5 Stocks With 40 or More Years of Dividend Increases

Meena is a member of The Motley Fool Blog Network -- entries represent the personal opinion of the blogger and are not formally edited.

Market-beating strategies are inherently hard to find. Based on the evidence from several major developed markets, dividend growth was the single largest contributor to nominal stock market returns over the past 40 years, according to Société Générale.

An exclusive club

A small group of companies pursues a policy of boosting shareholder value through consistent annual dividend increases for decades. Among the stocks with the longest streaks of consecutive dividend growth, the following five companies yielding more than 2% celebrate 40 years or more of dividend growth. Four of the featured stocks are constituents of the S&P 500 Dividend Aristocrats Index, while only one is a small-cap water utility stock.

Let’s get started

AbbVie (NYSE: ABBV) is a research-based pharmaceutical company that spun off from Abbott Laboratories in late 2012, so it does not have its own, stand-alone historical metrics of long-term dividend growth. The new company is heavily dependent on the sales of its blockbuster immunology drug, Humira, enjoying patent protection until 2016. The drug sales still have room to grow as the drug’s growth continues to outpace the U.S. and key EU biologics markets’ growth rates. Still, the company will have to diversify its revenue base. In that regard, it has potential in several areas: developing products in late-stage trials for the treatment of hepatitis C virus, immunological diseases, multiple sclerosis, and Parkinson’s disease.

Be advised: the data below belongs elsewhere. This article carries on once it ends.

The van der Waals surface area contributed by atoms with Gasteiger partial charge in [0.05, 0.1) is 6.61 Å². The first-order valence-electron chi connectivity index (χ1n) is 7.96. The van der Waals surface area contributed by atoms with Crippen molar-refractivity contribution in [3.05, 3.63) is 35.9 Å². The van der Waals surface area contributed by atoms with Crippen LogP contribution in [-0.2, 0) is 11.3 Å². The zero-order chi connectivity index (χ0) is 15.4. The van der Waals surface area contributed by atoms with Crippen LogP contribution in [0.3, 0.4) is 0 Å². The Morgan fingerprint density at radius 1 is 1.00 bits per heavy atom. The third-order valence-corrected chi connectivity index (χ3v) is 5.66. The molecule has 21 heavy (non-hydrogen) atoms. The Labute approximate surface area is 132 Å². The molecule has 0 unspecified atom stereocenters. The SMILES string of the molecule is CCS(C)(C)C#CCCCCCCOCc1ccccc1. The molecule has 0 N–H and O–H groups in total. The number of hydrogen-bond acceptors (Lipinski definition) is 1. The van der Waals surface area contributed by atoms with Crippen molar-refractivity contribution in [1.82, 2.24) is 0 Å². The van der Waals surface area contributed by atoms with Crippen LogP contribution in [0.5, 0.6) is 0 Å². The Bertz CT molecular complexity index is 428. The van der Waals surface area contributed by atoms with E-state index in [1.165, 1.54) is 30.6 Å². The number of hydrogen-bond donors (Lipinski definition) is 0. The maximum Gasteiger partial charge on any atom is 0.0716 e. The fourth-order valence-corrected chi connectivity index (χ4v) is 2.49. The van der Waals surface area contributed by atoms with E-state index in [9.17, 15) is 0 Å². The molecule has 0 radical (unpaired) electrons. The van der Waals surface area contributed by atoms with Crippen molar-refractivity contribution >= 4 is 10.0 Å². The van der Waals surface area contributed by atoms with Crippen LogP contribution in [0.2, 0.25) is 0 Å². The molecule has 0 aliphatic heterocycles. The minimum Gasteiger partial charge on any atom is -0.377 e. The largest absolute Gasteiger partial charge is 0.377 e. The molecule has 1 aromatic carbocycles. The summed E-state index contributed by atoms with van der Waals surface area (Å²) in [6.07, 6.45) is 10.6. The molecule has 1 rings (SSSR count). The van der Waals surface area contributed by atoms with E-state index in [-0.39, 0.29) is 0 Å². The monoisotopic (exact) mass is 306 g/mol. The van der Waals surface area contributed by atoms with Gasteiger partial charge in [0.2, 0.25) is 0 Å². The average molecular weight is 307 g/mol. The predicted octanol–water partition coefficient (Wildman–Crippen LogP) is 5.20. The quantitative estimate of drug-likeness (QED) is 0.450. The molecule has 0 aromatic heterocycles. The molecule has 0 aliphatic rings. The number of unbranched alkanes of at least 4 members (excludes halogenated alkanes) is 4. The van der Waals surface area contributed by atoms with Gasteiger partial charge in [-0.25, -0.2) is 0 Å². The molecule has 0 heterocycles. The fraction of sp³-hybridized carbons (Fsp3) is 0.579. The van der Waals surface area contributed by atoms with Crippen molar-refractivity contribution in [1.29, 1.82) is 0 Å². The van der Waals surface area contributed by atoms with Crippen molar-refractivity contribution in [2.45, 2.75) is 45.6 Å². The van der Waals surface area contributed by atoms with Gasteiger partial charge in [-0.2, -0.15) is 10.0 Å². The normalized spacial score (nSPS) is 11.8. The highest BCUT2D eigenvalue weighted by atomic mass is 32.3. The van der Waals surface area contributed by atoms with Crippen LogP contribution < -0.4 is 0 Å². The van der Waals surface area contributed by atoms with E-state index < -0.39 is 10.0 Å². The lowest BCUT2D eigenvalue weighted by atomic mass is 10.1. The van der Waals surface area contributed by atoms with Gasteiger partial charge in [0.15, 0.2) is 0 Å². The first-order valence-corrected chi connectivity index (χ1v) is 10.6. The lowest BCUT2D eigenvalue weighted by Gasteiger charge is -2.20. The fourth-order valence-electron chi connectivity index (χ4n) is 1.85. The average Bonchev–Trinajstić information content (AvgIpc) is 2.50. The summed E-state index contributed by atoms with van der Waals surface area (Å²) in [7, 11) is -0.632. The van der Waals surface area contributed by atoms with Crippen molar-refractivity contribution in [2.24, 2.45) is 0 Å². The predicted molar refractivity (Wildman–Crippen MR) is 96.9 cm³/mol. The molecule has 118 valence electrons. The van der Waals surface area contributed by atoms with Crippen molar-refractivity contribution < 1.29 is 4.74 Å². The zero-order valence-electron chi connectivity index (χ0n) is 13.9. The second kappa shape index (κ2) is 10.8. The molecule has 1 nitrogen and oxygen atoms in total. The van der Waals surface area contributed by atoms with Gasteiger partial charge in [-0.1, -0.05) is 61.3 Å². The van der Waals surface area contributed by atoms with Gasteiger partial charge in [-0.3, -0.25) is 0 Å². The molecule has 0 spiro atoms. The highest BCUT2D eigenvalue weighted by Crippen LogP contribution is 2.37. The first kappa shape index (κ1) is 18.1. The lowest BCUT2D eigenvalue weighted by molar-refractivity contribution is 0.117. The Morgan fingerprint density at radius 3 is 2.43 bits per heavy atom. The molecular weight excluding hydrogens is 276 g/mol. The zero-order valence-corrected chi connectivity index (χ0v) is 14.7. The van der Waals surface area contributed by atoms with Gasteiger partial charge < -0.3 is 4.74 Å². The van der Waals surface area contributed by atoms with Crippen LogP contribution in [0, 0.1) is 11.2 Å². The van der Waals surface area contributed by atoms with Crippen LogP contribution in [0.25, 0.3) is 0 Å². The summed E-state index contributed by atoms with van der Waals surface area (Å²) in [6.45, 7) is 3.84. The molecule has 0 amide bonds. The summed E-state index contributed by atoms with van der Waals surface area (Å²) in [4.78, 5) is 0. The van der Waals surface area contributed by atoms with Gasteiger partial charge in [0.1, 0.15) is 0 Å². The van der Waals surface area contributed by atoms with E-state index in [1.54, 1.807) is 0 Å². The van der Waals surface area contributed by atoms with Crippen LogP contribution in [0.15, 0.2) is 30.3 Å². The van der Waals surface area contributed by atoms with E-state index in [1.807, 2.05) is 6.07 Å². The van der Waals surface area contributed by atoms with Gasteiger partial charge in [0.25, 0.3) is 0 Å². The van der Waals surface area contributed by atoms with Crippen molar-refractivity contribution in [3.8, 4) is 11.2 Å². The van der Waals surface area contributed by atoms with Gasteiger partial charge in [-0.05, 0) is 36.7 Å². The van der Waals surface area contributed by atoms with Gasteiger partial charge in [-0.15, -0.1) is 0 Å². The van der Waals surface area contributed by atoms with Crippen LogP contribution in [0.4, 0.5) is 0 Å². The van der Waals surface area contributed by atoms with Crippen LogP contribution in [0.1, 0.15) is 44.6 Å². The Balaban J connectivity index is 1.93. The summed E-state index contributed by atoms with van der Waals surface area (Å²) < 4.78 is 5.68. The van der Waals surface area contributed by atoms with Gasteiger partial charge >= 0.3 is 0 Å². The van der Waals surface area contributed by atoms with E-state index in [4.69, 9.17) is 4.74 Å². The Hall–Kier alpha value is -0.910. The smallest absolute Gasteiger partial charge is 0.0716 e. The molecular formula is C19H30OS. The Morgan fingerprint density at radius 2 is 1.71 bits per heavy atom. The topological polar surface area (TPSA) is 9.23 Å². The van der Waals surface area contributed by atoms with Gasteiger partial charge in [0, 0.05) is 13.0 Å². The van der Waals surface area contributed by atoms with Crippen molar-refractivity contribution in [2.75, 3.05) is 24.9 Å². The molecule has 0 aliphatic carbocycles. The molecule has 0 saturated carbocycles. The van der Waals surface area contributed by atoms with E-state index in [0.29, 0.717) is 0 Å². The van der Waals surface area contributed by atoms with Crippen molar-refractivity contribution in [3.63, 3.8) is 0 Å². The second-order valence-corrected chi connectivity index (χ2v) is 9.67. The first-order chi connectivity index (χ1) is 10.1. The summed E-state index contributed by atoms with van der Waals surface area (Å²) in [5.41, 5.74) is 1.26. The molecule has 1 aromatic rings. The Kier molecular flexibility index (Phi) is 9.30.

In terms of valuation, this stock is trading at 13.3x forward earnings, below its respective industry’s forward P/E of 15.2x. The stock, however, has a high price-to-book ratio. At the end of last quarter, AbbVie was a large new position in the portfolios of hedge fund managers Arthur B. Cohen and Joseph Healey of Healthcore Management as well as billionaire Steven Cohen of SAC Capital.

Kimberly-Clark (NYSE: KMB), a consumer goods giant, has grown its dividend at an average CAGR of 7.4% over the past five years. This annualized rate of dividend growth was close to the company’s rate of EPS growth, averaging 5.4%, over the past half-decade. Back in February, the company raised its dividend by 9.5%, above the noted five-year average, marking the firm’s 41st consecutive annual dividend increase. The stock has delivered strongly over the past decade at least, with its 10-year annualized total return averaging 10.2% versus 7.9% for the S&P 500 index.

The company has also delivered strong financial performance, with its overall organic sales growing 5% last year and the international segment’s organic sales increasing 10%. Particularly robust has been growth in emerging market personal care products. Adjusted EPS grew 9% last year. It is projected to increase by 5% to 8% this fiscal year. Aside from the market expansion, product innovation has been a key driver of growth. The company’s long-term growth prospects will largely depend on these growth drivers.

As regards its valuation, the stock is trading at 18.2x forward earnings versus 20.6x of the personal care industry. Last quarter, Kimberly-Clark was a large $191 million position in Ric Dillon’s 13F portfolio.

The best of the rest

Pepsico (NYSE: PEP), a snacks and soft drinks giant, has grown its dividend at an average CAGR of 8.8%, faster than its annual EPS growth of 5.7% over the same period. The company hiked its quarterly dividend by 5.6% in February, effective as of June 2013, marking the firm’s 41st annual dividend increase. Aside from dividends, Pepsico is also boosting shareholder value through share buybacks, authorizing $10 billion for the period between July 1, 2013 and June 30, 2016. In fact, this year alone, the company expects to return a total of $6.4 billion through dividends (some $3.4 billion) and share repurchases (about $3.0 billion).